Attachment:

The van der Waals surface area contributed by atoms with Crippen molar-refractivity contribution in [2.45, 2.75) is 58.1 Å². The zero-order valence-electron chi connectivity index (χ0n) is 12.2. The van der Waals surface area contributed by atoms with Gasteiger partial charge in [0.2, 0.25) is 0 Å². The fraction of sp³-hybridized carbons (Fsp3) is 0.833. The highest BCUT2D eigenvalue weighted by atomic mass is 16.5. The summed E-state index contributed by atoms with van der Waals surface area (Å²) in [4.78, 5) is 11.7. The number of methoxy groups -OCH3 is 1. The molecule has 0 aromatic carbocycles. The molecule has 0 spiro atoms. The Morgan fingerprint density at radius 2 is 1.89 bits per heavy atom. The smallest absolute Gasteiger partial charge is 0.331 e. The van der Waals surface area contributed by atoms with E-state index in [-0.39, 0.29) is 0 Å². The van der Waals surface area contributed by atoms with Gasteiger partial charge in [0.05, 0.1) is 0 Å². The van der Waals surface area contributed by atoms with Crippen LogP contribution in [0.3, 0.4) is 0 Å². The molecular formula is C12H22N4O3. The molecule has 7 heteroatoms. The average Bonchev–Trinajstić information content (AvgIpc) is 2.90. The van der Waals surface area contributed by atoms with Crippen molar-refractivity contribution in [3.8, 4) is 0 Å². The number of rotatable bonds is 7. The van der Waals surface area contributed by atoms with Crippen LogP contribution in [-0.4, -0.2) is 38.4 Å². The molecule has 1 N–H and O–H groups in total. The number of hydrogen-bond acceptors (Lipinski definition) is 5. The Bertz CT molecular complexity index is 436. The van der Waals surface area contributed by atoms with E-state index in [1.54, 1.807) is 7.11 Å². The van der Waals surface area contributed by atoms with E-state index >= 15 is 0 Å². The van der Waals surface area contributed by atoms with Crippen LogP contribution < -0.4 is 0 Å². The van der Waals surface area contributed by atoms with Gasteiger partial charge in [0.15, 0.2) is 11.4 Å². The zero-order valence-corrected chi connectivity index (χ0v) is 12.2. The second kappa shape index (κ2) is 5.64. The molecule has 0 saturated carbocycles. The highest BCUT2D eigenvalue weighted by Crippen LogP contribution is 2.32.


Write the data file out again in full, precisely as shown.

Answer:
The van der Waals surface area contributed by atoms with Crippen molar-refractivity contribution in [2.45, 2.75) is 58.1 Å². The zero-order valence-electron chi connectivity index (χ0n) is 12.2. The van der Waals surface area contributed by atoms with Gasteiger partial charge in [0.2, 0.25) is 0 Å². The fraction of sp³-hybridized carbons (Fsp3) is 0.833. The highest BCUT2D eigenvalue weighted by atomic mass is 16.5. The summed E-state index contributed by atoms with van der Waals surface area (Å²) in [4.78, 5) is 11.7. The number of methoxy groups -OCH3 is 1. The molecule has 0 aromatic carbocycles. The molecule has 0 spiro atoms. The Morgan fingerprint density at radius 2 is 1.89 bits per heavy atom. The smallest absolute Gasteiger partial charge is 0.331 e. The van der Waals surface area contributed by atoms with E-state index in [-0.39, 0.29) is 0 Å². The van der Waals surface area contributed by atoms with Gasteiger partial charge in [0.05, 0.1) is 0 Å². The van der Waals surface area contributed by atoms with Crippen LogP contribution in [0.3, 0.4) is 0 Å². The molecular formula is C12H22N4O3. The molecule has 7 heteroatoms. The average Bonchev–Trinajstić information content (AvgIpc) is 2.90. The van der Waals surface area contributed by atoms with Crippen molar-refractivity contribution in [3.8, 4) is 0 Å². The number of rotatable bonds is 7. The van der Waals surface area contributed by atoms with Crippen LogP contribution in [-0.4, -0.2) is 38.4 Å². The molecule has 1 N–H and O–H groups in total. The number of hydrogen-bond acceptors (Lipinski definition) is 5. The Bertz CT molecular complexity index is 436. The van der Waals surface area contributed by atoms with E-state index in [1.54, 1.807) is 7.11 Å². The van der Waals surface area contributed by atoms with E-state index >= 15 is 0 Å². The van der Waals surface area contributed by atoms with Crippen LogP contribution < -0.4 is 0 Å². The van der Waals surface area contributed by atoms with Gasteiger partial charge in [0.15, 0.2) is 11.4 Å². The zero-order valence-corrected chi connectivity index (χ0v) is 12.2. The second kappa shape index (κ2) is 5.64. The molecule has 0 saturated carbocycles. The highest BCUT2D eigenvalue weighted by Crippen LogP contribution is 2.32.